I Give Up!So, after all of this time of avoiding the subject entirely, I suppose it’s time to wrap up this whole PMI topic.

In last month’s net worth update, I briefly hinted at the fact that I was throwing in the towel for now…

I cast out one last line earlier this month to Countrywide when they completed my annual escrow analysis for my attached escrow account (which, in part, pays the PMI premium each month) and was greeted with the same response I’ve been receiving since July.

“Send us a check for $130, take a day off from work, and maybe we’ll drop it, but probably not. The current market conditions aren’t favorable, you know…”

So, for the time being, and likely the entire year of 2009, I’m just going to swallow my pride and continue to be ripped off because I’ve come to the conclusion that this is a battle I can’t win — there are just too many loopholes and specific conditions available in the law for them to fall back on to justify taking this money from me.

Yep, I’ve met all of the commonly mentioned benchmarks; the 22% equity being the most often referenced as a mark resulting in automatic termination.

But there are little sneaky things in there like termination, automatic or not, never happening until reaching the mid-point of the original amortization schedule.

Yeah — like 9 years from now…

In my instance, that’s another $9200 in PMI payments.

And, even then, there are ways for Countrywide to continue to hit me up for an extra monthly fee.

Aggravating is the only word I can think of to describe it.

Seems my only hope is to re-finance and, right now, I’m not ready to make a move like that.

I’m not really sure why I say that, it could just be laziness — it probably is, but for whatever reason, I’m just not comfortable making that move right now…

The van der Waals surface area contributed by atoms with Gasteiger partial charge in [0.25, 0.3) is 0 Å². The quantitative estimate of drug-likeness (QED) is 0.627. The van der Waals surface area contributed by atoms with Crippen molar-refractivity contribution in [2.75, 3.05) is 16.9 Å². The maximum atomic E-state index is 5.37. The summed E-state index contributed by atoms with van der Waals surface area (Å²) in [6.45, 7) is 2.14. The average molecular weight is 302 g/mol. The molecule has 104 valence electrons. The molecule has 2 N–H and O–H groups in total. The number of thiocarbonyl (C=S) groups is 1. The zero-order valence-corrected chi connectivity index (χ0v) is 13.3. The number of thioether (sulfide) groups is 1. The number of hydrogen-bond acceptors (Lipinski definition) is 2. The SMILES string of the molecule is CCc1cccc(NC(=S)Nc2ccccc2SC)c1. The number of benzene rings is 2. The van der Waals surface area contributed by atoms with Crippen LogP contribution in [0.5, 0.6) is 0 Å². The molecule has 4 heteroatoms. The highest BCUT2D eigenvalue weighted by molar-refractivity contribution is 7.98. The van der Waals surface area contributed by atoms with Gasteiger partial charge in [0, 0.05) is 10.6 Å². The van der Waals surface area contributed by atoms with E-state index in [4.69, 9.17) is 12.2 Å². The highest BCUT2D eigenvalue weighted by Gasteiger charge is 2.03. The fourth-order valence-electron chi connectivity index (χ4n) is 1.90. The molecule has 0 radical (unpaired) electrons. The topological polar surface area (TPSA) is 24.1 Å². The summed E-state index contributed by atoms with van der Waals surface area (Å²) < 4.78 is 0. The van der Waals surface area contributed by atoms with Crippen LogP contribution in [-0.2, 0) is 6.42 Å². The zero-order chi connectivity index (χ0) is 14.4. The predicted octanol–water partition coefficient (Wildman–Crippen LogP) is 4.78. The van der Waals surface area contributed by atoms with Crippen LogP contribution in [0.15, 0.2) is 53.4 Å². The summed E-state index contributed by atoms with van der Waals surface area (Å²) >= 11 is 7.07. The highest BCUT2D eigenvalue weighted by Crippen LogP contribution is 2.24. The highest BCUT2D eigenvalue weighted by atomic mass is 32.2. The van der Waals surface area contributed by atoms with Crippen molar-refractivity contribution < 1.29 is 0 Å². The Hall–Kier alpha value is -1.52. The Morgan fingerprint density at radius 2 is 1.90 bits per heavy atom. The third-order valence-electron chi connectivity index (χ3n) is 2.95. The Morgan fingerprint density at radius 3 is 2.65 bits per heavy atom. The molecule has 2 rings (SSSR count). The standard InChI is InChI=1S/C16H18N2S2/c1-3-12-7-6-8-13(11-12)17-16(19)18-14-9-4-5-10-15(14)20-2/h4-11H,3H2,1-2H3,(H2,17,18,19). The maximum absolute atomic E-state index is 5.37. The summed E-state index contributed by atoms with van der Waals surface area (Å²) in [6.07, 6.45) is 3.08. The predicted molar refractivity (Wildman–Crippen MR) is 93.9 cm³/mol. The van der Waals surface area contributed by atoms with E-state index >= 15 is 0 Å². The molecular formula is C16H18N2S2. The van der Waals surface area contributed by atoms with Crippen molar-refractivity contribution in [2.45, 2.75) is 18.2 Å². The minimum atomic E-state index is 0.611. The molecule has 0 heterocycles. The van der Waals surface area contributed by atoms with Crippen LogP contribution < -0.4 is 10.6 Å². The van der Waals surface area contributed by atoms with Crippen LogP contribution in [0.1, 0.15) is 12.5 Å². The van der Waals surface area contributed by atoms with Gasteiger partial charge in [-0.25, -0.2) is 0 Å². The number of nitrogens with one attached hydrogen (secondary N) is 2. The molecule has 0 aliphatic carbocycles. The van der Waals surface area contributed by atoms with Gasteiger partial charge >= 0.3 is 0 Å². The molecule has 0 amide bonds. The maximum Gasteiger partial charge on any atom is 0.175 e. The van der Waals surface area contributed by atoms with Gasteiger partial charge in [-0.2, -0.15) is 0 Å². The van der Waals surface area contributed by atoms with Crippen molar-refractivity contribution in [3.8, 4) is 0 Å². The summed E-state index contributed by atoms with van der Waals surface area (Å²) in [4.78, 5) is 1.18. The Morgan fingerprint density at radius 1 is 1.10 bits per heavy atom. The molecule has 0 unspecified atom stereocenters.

You know, with “market conditions” being what they are…         ;0)

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8 COMMENTS

  1. Thanks Dude — yeah, it’s a weekly occurence that I catch and clear out pretty much every Tuesday with regularity…

    I need to update my version of WordPress to eliminate the hole, but I hate the new front end…

  2. has anyone had any luck dropping their PMI from Countrywide? I’m in the same boat, as far as the 22% equity, and keep getting the same letters with the COV and Landsafe. I’m just wondering what will happen if we do pay for the appraisal and the amount gets low balled (which i’m sure it will). Once we have the new appraisal amount and we get our balance paid down to 78% LTV of that new amount – will Countrywide then drop the PMI – or will we have to go through the same COV process again??

    If my rate wasn’t so good (5.5) i would refinance in a second with another company – Countrywides customer service is really lacking. With the market the way it is and with all the foreclosure you would think Countrywide would want to keep the customers who actually pay on time.

  3. Please tell me someone has been successful in getting Countrywide to drop the PMI on their loan. My equity is more than 50% of the loan, according to the insurance companies who want to write policies. Please, let me hear from someone……….